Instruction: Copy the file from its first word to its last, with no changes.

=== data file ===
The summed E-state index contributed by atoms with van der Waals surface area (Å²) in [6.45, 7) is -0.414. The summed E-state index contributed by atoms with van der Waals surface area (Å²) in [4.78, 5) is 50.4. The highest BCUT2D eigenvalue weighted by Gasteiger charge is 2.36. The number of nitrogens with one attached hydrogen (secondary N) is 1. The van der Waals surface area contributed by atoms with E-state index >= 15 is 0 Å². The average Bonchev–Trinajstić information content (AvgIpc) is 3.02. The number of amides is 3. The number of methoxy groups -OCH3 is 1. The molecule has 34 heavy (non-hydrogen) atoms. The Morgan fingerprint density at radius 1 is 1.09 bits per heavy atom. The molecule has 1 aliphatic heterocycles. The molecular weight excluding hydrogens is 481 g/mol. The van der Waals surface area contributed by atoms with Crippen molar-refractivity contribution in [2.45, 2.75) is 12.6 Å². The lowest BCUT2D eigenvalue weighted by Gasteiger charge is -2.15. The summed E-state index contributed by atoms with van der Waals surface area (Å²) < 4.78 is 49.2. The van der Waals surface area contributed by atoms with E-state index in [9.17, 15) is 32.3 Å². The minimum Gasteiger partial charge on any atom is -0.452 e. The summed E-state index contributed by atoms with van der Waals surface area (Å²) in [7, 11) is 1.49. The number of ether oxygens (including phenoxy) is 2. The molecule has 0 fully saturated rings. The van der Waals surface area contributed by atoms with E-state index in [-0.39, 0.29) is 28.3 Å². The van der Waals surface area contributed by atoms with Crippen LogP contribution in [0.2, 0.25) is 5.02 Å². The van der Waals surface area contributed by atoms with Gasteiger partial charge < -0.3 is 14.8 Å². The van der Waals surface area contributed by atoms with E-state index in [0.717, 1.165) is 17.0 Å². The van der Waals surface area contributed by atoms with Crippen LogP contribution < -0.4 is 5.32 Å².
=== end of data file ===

The summed E-state index contributed by atoms with van der Waals surface area (Å²) in [6.45, 7) is -0.414. The summed E-state index contributed by atoms with van der Waals surface area (Å²) in [4.78, 5) is 50.4. The highest BCUT2D eigenvalue weighted by Gasteiger charge is 2.36. The number of nitrogens with one attached hydrogen (secondary N) is 1. The van der Waals surface area contributed by atoms with E-state index >= 15 is 0 Å². The average Bonchev–Trinajstić information content (AvgIpc) is 3.02. The number of amides is 3. The number of methoxy groups -OCH3 is 1. The molecule has 34 heavy (non-hydrogen) atoms. The Morgan fingerprint density at radius 1 is 1.09 bits per heavy atom. The molecule has 1 aliphatic heterocycles. The molecular weight excluding hydrogens is 481 g/mol. The van der Waals surface area contributed by atoms with Crippen molar-refractivity contribution in [2.45, 2.75) is 12.6 Å². The lowest BCUT2D eigenvalue weighted by Gasteiger charge is -2.15. The summed E-state index contributed by atoms with van der Waals surface area (Å²) < 4.78 is 49.2. The van der Waals surface area contributed by atoms with E-state index in [9.17, 15) is 32.3 Å². The minimum Gasteiger partial charge on any atom is -0.452 e. The summed E-state index contributed by atoms with van der Waals surface area (Å²) in [7, 11) is 1.49. The number of ether oxygens (including phenoxy) is 2. The molecule has 0 fully saturated rings. The van der Waals surface area contributed by atoms with E-state index in [-0.39, 0.29) is 28.3 Å². The van der Waals surface area contributed by atoms with Crippen LogP contribution in [0.2, 0.25) is 5.02 Å². The van der Waals surface area contributed by atoms with Gasteiger partial charge < -0.3 is 14.8 Å². The van der Waals surface area contributed by atoms with E-state index in [0.717, 1.165) is 17.0 Å². The van der Waals surface area contributed by atoms with Crippen LogP contribution < -0.4 is 5.32 Å².